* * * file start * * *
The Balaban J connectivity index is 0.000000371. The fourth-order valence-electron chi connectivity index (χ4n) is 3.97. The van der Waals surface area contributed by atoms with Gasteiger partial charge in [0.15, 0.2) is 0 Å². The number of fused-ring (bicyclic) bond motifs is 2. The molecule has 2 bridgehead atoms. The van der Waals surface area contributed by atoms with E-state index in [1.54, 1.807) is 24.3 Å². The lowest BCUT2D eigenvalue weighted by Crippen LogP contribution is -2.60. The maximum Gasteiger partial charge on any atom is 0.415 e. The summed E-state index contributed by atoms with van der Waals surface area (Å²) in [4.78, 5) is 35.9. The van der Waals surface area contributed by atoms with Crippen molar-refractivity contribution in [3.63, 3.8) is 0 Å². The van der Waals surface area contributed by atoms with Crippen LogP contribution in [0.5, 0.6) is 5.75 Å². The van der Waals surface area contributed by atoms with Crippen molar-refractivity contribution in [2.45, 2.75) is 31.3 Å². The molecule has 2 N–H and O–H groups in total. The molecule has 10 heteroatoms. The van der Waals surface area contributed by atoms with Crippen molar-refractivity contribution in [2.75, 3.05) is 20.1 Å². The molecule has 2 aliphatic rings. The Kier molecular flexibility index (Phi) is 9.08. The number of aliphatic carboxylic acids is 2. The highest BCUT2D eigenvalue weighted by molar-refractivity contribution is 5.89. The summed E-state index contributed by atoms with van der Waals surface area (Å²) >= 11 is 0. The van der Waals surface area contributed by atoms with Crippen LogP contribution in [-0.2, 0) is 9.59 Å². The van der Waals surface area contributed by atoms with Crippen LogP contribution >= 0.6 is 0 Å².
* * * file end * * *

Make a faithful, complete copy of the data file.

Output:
The Balaban J connectivity index is 0.000000371. The fourth-order valence-electron chi connectivity index (χ4n) is 3.97. The van der Waals surface area contributed by atoms with Gasteiger partial charge in [0.15, 0.2) is 0 Å². The number of fused-ring (bicyclic) bond motifs is 2. The molecule has 2 bridgehead atoms. The van der Waals surface area contributed by atoms with E-state index in [1.54, 1.807) is 24.3 Å². The lowest BCUT2D eigenvalue weighted by Crippen LogP contribution is -2.60. The maximum Gasteiger partial charge on any atom is 0.415 e. The summed E-state index contributed by atoms with van der Waals surface area (Å²) in [4.78, 5) is 35.9. The van der Waals surface area contributed by atoms with Crippen molar-refractivity contribution in [3.63, 3.8) is 0 Å². The van der Waals surface area contributed by atoms with Crippen LogP contribution in [0.5, 0.6) is 5.75 Å². The van der Waals surface area contributed by atoms with Crippen molar-refractivity contribution in [2.45, 2.75) is 31.3 Å². The molecule has 2 N–H and O–H groups in total. The molecule has 10 heteroatoms. The van der Waals surface area contributed by atoms with Crippen molar-refractivity contribution in [2.75, 3.05) is 20.1 Å². The molecule has 2 aliphatic rings. The Kier molecular flexibility index (Phi) is 9.08. The number of aliphatic carboxylic acids is 2. The highest BCUT2D eigenvalue weighted by molar-refractivity contribution is 5.89. The summed E-state index contributed by atoms with van der Waals surface area (Å²) >= 11 is 0. The van der Waals surface area contributed by atoms with Crippen LogP contribution in [-0.2, 0) is 9.59 Å². The van der Waals surface area contributed by atoms with Crippen LogP contribution >= 0.6 is 0 Å².